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House panel's 6-3 vote bids adios to controversial English-only bill

Utah will remain without an official language.

In a 6-3 vote Tuesday, members of House Government Operations Standing Committee rejected Rep. Tammy Rowan's HB187 that would designate English as the state's official language.Rowan, R-Orem, said she won't try to bring the back this year. "I think it is over," she said.

The decision prompted cheers from several of the 100 people crammed into a Capitol committee room.

The bill would have required all government documents to be printed in English and all state business to be conducted in that language.

Prior to the vote, opponents and friends of the controversial measure testified in front of the committee.

University of Utah professor Theresa Martinez called HB187 "a shackling bill" that would limit the state's possibilities moving into the 21st century.

Rudy Black, a Ute Indian, said, "This is an insult to my tribe. This is discrimination, downgrading many people."

Those comments were answered by several immigrants speaking in favor of Rowan's bill.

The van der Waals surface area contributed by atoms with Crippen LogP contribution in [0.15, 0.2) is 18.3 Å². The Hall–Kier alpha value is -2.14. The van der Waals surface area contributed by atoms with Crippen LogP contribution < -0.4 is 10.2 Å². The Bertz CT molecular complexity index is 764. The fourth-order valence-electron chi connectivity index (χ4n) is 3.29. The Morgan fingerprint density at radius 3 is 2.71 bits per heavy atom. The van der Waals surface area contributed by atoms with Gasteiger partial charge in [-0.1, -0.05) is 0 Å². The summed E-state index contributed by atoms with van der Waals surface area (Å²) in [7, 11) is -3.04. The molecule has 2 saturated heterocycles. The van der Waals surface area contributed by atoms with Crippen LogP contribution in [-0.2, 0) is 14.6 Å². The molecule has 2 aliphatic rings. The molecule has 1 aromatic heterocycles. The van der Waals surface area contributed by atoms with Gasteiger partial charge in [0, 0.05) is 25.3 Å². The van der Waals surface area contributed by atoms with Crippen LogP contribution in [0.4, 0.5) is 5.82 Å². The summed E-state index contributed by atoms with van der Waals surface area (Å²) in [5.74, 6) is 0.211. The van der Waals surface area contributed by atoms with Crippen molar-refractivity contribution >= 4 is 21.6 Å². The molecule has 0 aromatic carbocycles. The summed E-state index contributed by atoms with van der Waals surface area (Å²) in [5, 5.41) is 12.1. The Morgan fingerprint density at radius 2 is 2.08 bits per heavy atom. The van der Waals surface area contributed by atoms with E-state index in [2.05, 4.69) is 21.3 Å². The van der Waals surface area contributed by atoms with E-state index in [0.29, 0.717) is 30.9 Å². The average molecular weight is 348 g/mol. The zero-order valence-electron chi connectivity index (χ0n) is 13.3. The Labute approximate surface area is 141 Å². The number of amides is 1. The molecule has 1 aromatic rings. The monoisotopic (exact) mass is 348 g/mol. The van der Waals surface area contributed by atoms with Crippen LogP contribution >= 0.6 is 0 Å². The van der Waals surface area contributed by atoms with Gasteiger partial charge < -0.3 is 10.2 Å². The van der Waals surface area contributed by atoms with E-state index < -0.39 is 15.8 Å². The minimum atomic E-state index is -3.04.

Rep. Swen Nielsen, R-Provo, a retired Provo police chief and first-generation American, said his early years in a new country with a strange language "gave me a great deal of impetus to learn English."

Robert Zamora called Rowan a true patriot who has endured some heavy blows from the her bill's enemies. "Rowan was acting to provide unity," he said.

Rep. Perry Buckner, D-West Jordan, said he opposed the bill largely because of its perception - not its content. "The (human) cost is too great too divide all the cultures I've heard from," Buckner said.

Rep. Bryan D. Holladay, R-West Jordan, added Rowan's bill was not divisive or mean-spirited but said the bill was still perceived as an insult by many.

During her testimony, Rowan insisted her bill "is not against cultural diversity, it is for national unity."

Communication, Rowan said, equals understanding and would encourage a language proficiency that would provide immigrants with a brighter economic future and protection from scams.

"You cannot even work at McDonald's without English, you have to learn English to get a good job and be self-sufficient," she said.